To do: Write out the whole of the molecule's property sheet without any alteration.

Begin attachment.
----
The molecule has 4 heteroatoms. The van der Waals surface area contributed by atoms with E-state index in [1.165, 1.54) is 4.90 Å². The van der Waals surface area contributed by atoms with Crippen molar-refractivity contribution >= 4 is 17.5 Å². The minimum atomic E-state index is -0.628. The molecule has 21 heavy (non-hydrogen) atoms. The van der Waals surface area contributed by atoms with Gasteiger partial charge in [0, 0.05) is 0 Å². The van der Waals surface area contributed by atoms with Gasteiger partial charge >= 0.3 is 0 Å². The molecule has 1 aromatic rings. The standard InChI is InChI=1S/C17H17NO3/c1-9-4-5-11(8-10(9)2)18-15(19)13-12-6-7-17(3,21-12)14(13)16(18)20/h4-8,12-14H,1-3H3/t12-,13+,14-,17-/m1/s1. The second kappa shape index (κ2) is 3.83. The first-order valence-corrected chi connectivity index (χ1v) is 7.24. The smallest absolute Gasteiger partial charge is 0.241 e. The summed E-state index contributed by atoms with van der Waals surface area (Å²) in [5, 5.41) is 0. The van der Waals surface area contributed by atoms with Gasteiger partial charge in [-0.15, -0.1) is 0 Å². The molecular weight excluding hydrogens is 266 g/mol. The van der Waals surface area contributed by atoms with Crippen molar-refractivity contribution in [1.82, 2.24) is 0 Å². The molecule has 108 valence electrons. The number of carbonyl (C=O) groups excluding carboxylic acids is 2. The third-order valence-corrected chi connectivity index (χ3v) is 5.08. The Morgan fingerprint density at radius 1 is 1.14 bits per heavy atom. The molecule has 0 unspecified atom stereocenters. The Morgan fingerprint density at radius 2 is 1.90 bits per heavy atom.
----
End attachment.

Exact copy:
The molecule has 4 heteroatoms. The van der Waals surface area contributed by atoms with E-state index in [1.165, 1.54) is 4.90 Å². The van der Waals surface area contributed by atoms with Crippen molar-refractivity contribution >= 4 is 17.5 Å². The minimum atomic E-state index is -0.628. The molecule has 21 heavy (non-hydrogen) atoms. The van der Waals surface area contributed by atoms with Gasteiger partial charge in [0, 0.05) is 0 Å². The van der Waals surface area contributed by atoms with Gasteiger partial charge >= 0.3 is 0 Å². The molecule has 1 aromatic rings. The standard InChI is InChI=1S/C17H17NO3/c1-9-4-5-11(8-10(9)2)18-15(19)13-12-6-7-17(3,21-12)14(13)16(18)20/h4-8,12-14H,1-3H3/t12-,13+,14-,17-/m1/s1. The second kappa shape index (κ2) is 3.83. The first-order valence-corrected chi connectivity index (χ1v) is 7.24. The smallest absolute Gasteiger partial charge is 0.241 e. The summed E-state index contributed by atoms with van der Waals surface area (Å²) in [5, 5.41) is 0. The van der Waals surface area contributed by atoms with Gasteiger partial charge in [-0.15, -0.1) is 0 Å². The molecular weight excluding hydrogens is 266 g/mol. The van der Waals surface area contributed by atoms with Crippen molar-refractivity contribution in [1.82, 2.24) is 0 Å². The molecule has 108 valence electrons. The number of carbonyl (C=O) groups excluding carboxylic acids is 2. The third-order valence-corrected chi connectivity index (χ3v) is 5.08. The Morgan fingerprint density at radius 1 is 1.14 bits per heavy atom. The molecule has 0 unspecified atom stereocenters. The Morgan fingerprint density at radius 2 is 1.90 bits per heavy atom.